Celebrating Asian American and Pacific Islander Heritage Month
Read the stories of two passionate people in the MS movement who are amplifying the voices of the Asian American and Pacific Islander community.
“Where are you from?”
For many, this question is fairly straightforward to answer. But for Laura Bennett — or LB, as everyone calls her — the question gives her pause.
LB has been with the National MS Society for seven years and serves as the director of grassroots advocacy. She often moved as a child because of her parents’ careers — spending time in places like China, Thailand, Africa and Europe — but grew up mostly in her mother’s native Philippines.
“I don’t know where I’m from. I never actually lived in the United States, despite being born here, until I was 19 years old,” she shares.
LB is proudly half Caucasian American and half Filipina. Growing up, her home life was filled with different languages and cultures. This has shaped her to become more adaptable and aware of the cultural differences that others bring to spaces, including in her work.
“One thing I’ve seen over the last seven years is the misunderstanding that MS only affects white women of a certain age. It’s just absolutely not true,” she says. “And what I love is that MS activists are always empowered and fired up to bring that back to their community. We get to see Black activists talk about the importance of bringing that back to their community and clarifying these misunderstandings. And our Asian activists go back to their communities and say, ‘Nope, absolutely not. I’ve been diagnosed with it, and I don’t fit that criterion that was once believed to be the target population of people living with MS.’ ”
The work of activists across the country is a shining example that the MS community is strengthened and empowered by its diversity. As the Society celebrates Asian American and Pacific Islander Heritage Month, LB proudly shares her love for her Filipino heritage. She hopes others celebrate their cultural identities to bridge understanding and break down preconceived notions.
“America is a melting pot, and to be able to celebrate that, we need to stop and recognize the different pieces that make up that pot. Even though I look more like my Caucasian half than my Filipina half, I identify just as much with that Filipina half because my Filipino identity and heritage are an intrinsic part of who I am. I was raised around Tagalog. I was raised in Southeast Asia my entire life. And so, for me, it’s important to speak about these things and share these experiences because there’s so much more to people that we need to learn.”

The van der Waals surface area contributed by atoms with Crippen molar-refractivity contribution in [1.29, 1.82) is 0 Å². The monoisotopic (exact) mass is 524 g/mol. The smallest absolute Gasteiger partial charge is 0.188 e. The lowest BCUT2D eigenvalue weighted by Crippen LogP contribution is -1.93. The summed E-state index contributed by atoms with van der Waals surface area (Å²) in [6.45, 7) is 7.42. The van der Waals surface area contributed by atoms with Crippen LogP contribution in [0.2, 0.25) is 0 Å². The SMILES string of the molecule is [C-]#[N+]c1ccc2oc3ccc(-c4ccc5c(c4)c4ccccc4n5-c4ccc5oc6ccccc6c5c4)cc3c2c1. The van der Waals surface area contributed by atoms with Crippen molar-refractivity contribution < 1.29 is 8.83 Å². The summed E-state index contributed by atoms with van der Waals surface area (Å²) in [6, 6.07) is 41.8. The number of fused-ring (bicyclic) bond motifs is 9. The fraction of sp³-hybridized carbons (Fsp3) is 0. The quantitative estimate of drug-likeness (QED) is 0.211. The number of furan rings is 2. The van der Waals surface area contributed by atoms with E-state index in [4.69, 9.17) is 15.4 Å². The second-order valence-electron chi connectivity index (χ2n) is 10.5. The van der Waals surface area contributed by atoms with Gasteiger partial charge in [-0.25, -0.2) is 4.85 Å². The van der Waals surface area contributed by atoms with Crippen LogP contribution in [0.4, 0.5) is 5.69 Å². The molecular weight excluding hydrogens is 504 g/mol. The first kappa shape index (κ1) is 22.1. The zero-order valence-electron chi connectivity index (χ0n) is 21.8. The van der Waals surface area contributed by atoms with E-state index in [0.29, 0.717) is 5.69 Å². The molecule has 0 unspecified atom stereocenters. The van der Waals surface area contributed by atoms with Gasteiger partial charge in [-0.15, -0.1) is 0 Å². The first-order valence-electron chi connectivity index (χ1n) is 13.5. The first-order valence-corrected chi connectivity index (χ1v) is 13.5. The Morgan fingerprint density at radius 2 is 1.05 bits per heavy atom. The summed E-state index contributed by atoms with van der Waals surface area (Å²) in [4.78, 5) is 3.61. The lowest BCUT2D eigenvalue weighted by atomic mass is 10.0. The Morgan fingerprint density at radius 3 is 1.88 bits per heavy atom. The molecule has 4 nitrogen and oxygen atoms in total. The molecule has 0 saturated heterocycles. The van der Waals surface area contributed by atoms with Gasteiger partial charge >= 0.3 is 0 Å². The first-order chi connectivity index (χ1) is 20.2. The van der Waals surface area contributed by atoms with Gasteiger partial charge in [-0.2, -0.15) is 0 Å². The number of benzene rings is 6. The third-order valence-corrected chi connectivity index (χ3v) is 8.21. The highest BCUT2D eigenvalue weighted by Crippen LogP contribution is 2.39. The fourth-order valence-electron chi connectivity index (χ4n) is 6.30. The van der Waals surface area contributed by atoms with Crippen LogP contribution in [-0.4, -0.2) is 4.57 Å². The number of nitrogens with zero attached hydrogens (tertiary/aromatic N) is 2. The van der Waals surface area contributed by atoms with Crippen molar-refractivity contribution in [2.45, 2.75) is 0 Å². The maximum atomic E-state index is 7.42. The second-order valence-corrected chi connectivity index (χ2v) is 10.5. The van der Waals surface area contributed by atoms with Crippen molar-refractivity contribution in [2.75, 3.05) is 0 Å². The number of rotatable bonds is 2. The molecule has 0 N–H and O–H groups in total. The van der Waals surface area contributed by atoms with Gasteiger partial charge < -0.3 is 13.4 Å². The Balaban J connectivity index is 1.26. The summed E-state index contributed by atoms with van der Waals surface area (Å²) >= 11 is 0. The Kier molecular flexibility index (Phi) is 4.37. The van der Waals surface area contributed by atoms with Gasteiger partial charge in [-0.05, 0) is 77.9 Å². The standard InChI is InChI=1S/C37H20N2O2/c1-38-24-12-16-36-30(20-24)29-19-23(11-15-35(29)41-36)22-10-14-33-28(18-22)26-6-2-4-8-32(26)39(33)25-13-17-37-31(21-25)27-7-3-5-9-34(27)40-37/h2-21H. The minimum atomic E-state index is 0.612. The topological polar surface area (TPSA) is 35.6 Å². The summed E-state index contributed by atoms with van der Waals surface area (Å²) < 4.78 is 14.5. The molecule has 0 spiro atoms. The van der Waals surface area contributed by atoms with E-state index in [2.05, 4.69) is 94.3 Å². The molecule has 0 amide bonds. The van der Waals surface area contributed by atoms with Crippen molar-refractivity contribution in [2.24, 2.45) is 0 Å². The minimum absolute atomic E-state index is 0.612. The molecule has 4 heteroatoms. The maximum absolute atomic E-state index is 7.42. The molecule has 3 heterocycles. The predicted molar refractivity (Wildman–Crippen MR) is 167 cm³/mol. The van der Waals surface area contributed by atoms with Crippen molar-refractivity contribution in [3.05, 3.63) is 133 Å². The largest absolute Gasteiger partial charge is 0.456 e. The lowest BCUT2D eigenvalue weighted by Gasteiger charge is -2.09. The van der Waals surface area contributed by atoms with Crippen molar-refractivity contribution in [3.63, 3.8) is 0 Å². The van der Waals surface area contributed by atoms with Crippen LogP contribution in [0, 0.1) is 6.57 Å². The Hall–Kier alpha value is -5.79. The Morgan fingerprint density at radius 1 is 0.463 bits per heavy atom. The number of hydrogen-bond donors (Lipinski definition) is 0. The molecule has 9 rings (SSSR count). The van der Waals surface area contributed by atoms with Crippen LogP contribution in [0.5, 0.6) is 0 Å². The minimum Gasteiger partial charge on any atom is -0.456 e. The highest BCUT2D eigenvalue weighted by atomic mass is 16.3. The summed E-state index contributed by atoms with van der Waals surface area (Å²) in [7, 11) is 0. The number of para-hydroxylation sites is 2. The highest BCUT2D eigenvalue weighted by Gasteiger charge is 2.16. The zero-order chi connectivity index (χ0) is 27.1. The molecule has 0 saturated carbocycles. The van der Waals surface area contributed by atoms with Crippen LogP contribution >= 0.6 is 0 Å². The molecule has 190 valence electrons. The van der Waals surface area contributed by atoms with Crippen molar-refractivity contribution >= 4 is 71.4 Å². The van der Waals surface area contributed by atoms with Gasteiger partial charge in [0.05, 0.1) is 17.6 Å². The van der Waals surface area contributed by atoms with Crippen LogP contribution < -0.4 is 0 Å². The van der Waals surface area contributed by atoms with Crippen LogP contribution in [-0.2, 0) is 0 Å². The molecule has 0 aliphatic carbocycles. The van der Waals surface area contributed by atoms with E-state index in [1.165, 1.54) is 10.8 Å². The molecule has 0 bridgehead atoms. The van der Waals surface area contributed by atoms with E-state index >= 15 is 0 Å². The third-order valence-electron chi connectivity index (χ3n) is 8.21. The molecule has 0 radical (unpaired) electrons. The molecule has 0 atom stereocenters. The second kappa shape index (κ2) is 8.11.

“I think my perspective is an interesting one, in that I’m adopted. Coming from a family that had multiple people from Asia adopted into it, it really gave me the perspective of a broad pantheon of people.”
Will Ziegenhagen has been with the National Multiple Sclerosis Society for almost 16 years and is currently serving as the senior director of volunteer engagement. Will is Indian, born in Calcutta, and grew up in Minneapolis. He has been able to use his own experiences to shape his work and how he connects with others outside and within the Society.
“It’s been interesting to connect with … so many people who’ve had similar experiences over the years. It’s been really powerful to connect with people in that way, and reassuring,” he says. “It’s been hard to see some of the pain that’s come from being a minority surrounded by the majority, but also very proud of the organization to see the effort that we’re making to try and improve on that, and to build a better future, both for the MS Society and the people we serve.”
Will has always sought to bring a diverse perspective to work and to be an advocate for others. He has found it rewarding to be a face of familiarity and comfort to other people of color who may be participating in an event for the first time by making them feel connected to the mission.
The Society continues to spotlight Asian American and Pacific Islander Heritage Month, and Will shares why this kind of awareness is vital to understanding the diversity of Asian heritage and culture.
“There are people that are just so different and cultures that are so different, religions that are so different, languages that have nothing to do with each other … and so the concept of ‘Asian’ is so broad,” Will says. “The one thing I love about the focus of the month is that it gives us a chance to kind of highlight the diversity and also highlight areas of the world and cultures of the world that people don’t always necessarily first think of when they think of the word Asian, or they hear the word Asian.”